Already established as a crime writer of some repute with the Captain Korolev series set in the shadow of Stalinist Russia, William Ryan has now produced a fiction novel with huge gravitas, The Constant Soldier. Using as a starting point, the photographs taken by Karl Höcker, the adjutant to the final camp commandant at Auschwitz, Richard Baer, depicting the “social life” of the SS officers who were responsible for the mass murder at Auschwitz, Ryan has constructed a novel that is not only unerringly poignant and harrowing, but one that will stay in your thoughts for some time after reading…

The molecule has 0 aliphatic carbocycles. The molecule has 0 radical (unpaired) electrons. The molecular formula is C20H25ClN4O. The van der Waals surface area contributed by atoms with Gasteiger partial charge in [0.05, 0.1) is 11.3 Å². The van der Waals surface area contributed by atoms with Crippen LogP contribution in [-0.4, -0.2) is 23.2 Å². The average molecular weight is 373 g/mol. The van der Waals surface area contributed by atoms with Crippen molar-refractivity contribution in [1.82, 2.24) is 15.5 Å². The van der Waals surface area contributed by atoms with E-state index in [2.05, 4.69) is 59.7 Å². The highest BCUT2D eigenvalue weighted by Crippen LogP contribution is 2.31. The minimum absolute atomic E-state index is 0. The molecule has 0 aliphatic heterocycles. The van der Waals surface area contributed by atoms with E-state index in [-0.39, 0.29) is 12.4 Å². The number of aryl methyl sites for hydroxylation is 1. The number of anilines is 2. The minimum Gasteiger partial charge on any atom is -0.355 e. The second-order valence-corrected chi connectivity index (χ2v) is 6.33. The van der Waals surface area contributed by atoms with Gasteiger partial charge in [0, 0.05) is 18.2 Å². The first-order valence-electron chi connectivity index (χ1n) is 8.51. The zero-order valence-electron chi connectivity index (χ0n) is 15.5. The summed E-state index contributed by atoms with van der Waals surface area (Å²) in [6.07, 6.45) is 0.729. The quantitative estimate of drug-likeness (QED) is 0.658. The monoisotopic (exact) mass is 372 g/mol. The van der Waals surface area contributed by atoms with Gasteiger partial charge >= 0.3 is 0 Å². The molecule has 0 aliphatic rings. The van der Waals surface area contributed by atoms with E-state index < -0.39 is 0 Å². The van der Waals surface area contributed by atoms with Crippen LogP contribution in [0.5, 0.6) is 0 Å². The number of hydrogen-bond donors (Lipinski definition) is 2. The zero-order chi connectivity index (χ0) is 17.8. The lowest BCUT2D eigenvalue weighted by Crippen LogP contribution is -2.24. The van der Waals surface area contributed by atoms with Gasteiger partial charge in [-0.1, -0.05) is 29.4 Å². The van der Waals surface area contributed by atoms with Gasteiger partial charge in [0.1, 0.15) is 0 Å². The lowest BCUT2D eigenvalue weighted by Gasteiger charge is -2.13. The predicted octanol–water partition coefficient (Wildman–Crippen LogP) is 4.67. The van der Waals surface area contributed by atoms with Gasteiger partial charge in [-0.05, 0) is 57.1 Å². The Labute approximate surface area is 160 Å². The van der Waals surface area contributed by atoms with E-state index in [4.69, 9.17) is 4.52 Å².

This is one of those of those books that somehow proves difficult to review, quite simply because the ham-fisted meanderings of an amateur reviewer can in no way do full justice to the essential emotional strength and intelligence of this novel. What struck me the most about the book was Ryan’s ability to load the most simple of images with such a powerful emotional resonance from the steam rising from a bowl of freshly cooked potatoes on a family table while a miasma of emotional turbulence plays out around it, to the simple naturalistic images of the serenity of the landscape surrounding the SS encampment, and the ever present shadow of the Auschwitz death camp within its radius. The horrific images of human cruelty that we know are being played out at some remove from us as readers, are made all the more tangible amongst this natural serenity. The claustrophobic intensity of the SS camp and the dark deeds that occur within also acts as a harsh counterpoint, with its pollution of moral decency and the subjugation of those outside the existing regime, particularly in relation to the treatment of the women prisoners. There is the overriding chill of evil permeating the book, but at times dispelled by Ryan’s main protagonist Paul Brandt, and the humanity that he has retained in a world where humanity is largely absent.